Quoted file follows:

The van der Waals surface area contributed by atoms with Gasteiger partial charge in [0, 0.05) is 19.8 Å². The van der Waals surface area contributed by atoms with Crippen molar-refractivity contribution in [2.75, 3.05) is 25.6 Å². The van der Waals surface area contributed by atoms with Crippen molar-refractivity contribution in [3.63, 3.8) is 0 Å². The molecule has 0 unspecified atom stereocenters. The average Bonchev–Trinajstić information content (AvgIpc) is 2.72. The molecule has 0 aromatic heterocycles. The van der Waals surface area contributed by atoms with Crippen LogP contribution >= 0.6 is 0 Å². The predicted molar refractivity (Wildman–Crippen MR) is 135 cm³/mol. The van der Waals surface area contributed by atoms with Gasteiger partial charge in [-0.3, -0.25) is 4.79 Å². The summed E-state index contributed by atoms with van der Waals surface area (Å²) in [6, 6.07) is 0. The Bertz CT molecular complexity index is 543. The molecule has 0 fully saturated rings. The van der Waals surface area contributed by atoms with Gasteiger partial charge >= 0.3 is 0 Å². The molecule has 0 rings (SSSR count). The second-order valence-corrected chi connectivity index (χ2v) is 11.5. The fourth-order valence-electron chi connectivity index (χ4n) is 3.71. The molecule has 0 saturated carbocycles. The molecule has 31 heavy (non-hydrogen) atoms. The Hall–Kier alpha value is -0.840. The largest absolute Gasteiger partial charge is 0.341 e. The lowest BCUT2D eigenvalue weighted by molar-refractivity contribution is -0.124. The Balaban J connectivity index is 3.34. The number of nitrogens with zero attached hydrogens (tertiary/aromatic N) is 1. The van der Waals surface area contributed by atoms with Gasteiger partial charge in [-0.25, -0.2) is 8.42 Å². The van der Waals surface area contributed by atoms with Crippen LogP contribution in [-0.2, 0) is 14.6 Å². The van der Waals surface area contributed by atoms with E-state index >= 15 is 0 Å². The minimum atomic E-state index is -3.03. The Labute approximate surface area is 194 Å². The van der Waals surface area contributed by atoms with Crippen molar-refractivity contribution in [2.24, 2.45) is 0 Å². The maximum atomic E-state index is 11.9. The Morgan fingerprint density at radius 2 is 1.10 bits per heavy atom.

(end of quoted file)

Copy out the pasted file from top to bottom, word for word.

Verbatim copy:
The van der Waals surface area contributed by atoms with Gasteiger partial charge in [0, 0.05) is 19.8 Å². The van der Waals surface area contributed by atoms with Crippen molar-refractivity contribution in [2.75, 3.05) is 25.6 Å². The van der Waals surface area contributed by atoms with Crippen molar-refractivity contribution in [3.63, 3.8) is 0 Å². The molecule has 0 unspecified atom stereocenters. The average Bonchev–Trinajstić information content (AvgIpc) is 2.72. The molecule has 0 aromatic heterocycles. The van der Waals surface area contributed by atoms with Crippen LogP contribution >= 0.6 is 0 Å². The predicted molar refractivity (Wildman–Crippen MR) is 135 cm³/mol. The van der Waals surface area contributed by atoms with Gasteiger partial charge in [-0.3, -0.25) is 4.79 Å². The summed E-state index contributed by atoms with van der Waals surface area (Å²) in [6, 6.07) is 0. The Bertz CT molecular complexity index is 543. The molecule has 0 fully saturated rings. The van der Waals surface area contributed by atoms with Gasteiger partial charge >= 0.3 is 0 Å². The molecule has 0 rings (SSSR count). The second-order valence-corrected chi connectivity index (χ2v) is 11.5. The fourth-order valence-electron chi connectivity index (χ4n) is 3.71. The molecule has 0 saturated carbocycles. The molecule has 31 heavy (non-hydrogen) atoms. The Hall–Kier alpha value is -0.840. The largest absolute Gasteiger partial charge is 0.341 e. The lowest BCUT2D eigenvalue weighted by molar-refractivity contribution is -0.124. The Balaban J connectivity index is 3.34. The number of nitrogens with zero attached hydrogens (tertiary/aromatic N) is 1. The van der Waals surface area contributed by atoms with Gasteiger partial charge in [-0.25, -0.2) is 8.42 Å². The van der Waals surface area contributed by atoms with Crippen LogP contribution in [-0.2, 0) is 14.6 Å². The van der Waals surface area contributed by atoms with E-state index >= 15 is 0 Å². The minimum atomic E-state index is -3.03. The Labute approximate surface area is 194 Å². The van der Waals surface area contributed by atoms with Crippen molar-refractivity contribution in [2.24, 2.45) is 0 Å². The maximum atomic E-state index is 11.9. The Morgan fingerprint density at radius 2 is 1.10 bits per heavy atom.